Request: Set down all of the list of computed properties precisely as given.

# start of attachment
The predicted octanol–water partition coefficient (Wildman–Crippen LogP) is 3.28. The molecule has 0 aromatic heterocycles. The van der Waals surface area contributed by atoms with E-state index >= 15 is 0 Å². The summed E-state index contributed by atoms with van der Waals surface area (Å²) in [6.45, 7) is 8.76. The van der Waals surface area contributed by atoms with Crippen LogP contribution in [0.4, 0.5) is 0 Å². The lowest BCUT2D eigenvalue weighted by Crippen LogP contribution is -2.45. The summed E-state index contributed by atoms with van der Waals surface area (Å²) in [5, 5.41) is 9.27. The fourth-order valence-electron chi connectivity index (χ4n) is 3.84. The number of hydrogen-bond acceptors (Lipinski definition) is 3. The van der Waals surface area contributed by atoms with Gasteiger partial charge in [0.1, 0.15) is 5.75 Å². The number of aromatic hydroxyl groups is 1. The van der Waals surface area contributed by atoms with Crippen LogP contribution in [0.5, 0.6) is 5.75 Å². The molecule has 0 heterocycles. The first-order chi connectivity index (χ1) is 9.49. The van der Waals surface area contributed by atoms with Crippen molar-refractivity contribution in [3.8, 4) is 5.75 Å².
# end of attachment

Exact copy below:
The predicted octanol–water partition coefficient (Wildman–Crippen LogP) is 3.28. The molecule has 0 aromatic heterocycles. The van der Waals surface area contributed by atoms with E-state index >= 15 is 0 Å². The summed E-state index contributed by atoms with van der Waals surface area (Å²) in [6.45, 7) is 8.76. The van der Waals surface area contributed by atoms with Crippen LogP contribution in [0.4, 0.5) is 0 Å². The lowest BCUT2D eigenvalue weighted by Crippen LogP contribution is -2.45. The summed E-state index contributed by atoms with van der Waals surface area (Å²) in [5, 5.41) is 9.27. The fourth-order valence-electron chi connectivity index (χ4n) is 3.84. The number of hydrogen-bond acceptors (Lipinski definition) is 3. The van der Waals surface area contributed by atoms with Gasteiger partial charge in [0.1, 0.15) is 5.75 Å². The number of aromatic hydroxyl groups is 1. The van der Waals surface area contributed by atoms with Crippen LogP contribution in [0.5, 0.6) is 5.75 Å². The molecule has 0 heterocycles. The first-order chi connectivity index (χ1) is 9.49. The van der Waals surface area contributed by atoms with Crippen molar-refractivity contribution in [3.8, 4) is 5.75 Å².